The People's Republic is investing trillions to build railways, ports, and telecommunications in other countries. Here's everything you need to know:

What is the plan?

China wants to make the 21st century into the Chinese Century, and its "One Belt, One Road" initiative is the key. It's a staggeringly massive development project spanning dozens of countries — the most ambitious global engineering endeavor the world has seen since the Roman Empire. The overland "belt" part entails highways, railways, and all their supporting infrastructure, including power and the internet, across multiple land routes from western China through Central Asia to the Middle East and Europe. The maritime "road" part consists of new ports, ships, and sea routes from southern China across the Indian Ocean to Africa and through the Mediterranean Sea to Europe. If all these projects bear fruit, trade along these routes will exceed $2.5 trillion a year. Already, China has invested $1 trillion in the project, and 68 governments and international organizations have agreed to participate. China is "attempting to provide an ideological and moral alternative to the United States, the West, and liberalism," said Dan Garrett, a former Pentagon intelligence analyst. The goal is "to return China to its formal (imperial) glory as the center of the world."

How did it come about?

Since the 1970s, China's strategic philosophy had been Deng Xiaoping's slogan "Hide your brightness, bide your time." But in 2013, newly elected President Xi Jinping announced that China's moment had arrived: It was time "to achieve the Chinese Dream of great rejuvenation." Couched in flowery terms, Xi's grand vision is to re-create the ancient Silk Road that made China a global trading power centuries ago, and to bind the world together in win-win economic relationships. "Spanning thousands of miles and years, the ancient silk routes embody the spirit of peace and cooperation, openness and inclusiveness, mutual learning and mutual benefit," Xi said at the Belt and Road Forum last month. Heads of state attending included Indonesia's Joko Widodo, Turkey's Recep Tayyip Erdogan, and Russia's Vladimir Putin. The U.S. also sent a delegation.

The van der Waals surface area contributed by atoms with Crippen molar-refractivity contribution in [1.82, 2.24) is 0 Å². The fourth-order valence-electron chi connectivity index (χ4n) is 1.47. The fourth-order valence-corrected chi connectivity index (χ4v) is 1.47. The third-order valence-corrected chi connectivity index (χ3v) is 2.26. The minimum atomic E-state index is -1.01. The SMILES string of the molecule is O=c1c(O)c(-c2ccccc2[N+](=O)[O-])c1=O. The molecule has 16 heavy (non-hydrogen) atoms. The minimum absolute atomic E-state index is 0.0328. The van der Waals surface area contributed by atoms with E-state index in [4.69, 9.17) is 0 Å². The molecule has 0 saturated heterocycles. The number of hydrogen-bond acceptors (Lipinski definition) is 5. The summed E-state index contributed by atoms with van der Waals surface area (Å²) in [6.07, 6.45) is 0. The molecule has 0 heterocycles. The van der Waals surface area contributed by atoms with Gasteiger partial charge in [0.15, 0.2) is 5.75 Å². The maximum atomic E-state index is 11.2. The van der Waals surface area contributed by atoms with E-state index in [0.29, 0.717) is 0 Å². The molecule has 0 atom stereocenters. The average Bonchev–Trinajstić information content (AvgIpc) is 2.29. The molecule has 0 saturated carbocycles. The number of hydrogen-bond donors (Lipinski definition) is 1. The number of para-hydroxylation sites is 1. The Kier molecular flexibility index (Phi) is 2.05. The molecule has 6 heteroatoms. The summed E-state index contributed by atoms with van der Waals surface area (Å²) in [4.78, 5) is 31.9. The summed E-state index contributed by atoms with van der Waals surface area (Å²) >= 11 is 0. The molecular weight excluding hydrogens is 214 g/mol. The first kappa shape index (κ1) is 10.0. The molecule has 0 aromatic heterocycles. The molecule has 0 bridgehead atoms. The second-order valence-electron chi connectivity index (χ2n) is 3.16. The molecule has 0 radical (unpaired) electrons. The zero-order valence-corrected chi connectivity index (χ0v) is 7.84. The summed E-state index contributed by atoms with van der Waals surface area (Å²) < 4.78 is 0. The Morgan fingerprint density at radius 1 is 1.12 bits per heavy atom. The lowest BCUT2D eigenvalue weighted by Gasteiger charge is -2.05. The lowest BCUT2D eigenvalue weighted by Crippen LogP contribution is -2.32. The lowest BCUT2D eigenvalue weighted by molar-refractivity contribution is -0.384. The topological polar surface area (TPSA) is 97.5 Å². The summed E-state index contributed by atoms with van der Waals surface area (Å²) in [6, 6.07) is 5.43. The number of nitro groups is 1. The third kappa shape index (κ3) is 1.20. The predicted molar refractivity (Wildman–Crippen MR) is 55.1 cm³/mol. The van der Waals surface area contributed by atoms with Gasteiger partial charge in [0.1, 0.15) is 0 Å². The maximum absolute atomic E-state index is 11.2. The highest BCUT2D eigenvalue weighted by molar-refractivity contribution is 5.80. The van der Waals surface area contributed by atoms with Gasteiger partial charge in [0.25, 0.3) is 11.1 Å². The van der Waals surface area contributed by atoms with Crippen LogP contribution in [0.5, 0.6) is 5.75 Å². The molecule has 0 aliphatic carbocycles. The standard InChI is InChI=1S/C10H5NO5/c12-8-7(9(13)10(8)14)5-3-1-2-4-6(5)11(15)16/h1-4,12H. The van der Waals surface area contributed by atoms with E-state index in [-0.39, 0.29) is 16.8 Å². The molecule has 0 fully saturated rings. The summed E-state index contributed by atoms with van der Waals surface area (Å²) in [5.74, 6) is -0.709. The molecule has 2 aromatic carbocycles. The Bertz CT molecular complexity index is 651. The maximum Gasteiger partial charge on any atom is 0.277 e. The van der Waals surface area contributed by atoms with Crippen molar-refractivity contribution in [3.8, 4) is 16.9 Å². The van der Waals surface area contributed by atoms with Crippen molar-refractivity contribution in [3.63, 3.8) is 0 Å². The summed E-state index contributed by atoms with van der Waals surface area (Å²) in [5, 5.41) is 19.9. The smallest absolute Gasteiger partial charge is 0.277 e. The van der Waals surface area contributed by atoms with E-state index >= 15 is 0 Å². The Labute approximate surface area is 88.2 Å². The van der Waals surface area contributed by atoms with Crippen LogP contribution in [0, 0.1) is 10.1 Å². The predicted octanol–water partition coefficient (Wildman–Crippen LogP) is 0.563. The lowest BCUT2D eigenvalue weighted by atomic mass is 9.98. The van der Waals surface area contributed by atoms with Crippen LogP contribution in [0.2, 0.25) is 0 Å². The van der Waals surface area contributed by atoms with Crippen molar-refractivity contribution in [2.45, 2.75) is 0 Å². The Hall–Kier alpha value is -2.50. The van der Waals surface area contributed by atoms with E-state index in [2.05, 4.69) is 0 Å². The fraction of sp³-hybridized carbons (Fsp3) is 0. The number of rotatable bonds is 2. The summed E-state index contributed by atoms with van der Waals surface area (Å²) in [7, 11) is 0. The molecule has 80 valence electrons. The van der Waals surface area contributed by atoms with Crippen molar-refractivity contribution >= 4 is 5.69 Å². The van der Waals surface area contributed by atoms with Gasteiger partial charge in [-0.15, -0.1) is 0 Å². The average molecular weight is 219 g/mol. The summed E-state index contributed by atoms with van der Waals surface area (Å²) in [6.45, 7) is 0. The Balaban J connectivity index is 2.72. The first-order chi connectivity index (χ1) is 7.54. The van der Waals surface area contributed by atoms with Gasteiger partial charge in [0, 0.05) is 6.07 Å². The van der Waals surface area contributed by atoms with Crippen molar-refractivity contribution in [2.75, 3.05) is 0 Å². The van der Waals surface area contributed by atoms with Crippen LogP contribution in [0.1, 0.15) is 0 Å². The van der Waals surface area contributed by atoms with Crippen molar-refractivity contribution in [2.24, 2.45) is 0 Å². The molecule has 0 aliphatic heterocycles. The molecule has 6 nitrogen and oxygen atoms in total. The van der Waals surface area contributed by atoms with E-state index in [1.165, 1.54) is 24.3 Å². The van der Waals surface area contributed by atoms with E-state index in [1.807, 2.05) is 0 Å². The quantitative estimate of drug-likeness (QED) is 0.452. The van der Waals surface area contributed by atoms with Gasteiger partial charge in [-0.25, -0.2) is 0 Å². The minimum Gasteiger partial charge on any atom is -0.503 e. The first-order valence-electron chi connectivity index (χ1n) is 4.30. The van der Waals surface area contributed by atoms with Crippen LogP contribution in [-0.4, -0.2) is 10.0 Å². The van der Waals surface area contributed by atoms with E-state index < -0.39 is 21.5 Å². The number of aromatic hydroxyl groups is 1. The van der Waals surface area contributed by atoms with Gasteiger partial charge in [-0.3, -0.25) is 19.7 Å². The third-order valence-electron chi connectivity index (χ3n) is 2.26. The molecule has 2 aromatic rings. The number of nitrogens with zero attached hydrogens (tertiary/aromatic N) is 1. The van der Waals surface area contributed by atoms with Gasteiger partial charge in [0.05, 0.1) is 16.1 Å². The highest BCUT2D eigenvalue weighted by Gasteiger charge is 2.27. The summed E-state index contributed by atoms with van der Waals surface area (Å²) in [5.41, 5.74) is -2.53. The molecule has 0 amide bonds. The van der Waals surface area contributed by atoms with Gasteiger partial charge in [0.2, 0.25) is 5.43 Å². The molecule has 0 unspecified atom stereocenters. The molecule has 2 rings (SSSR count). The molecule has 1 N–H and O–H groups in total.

Why now?

China says it wants to help the rest of the world achieve the economic miracle it has achieved. In the past 35 years, China has reduced the percentage of its population in extreme poverty from 88 percent to less than 2 percent. Clearly, though, the project is not altruistic. China must expand to foreign markets in order to maintain growth and provide jobs to its 1.4 billion people. Moving factories with excess capacity abroad will help the country reduce its supply glut, and Chinese companies will benefit in two ways: They will get most of the infrastructure contracts, and the new trade routes will enable them to export their goods more easily.

How does this affect the U.S.?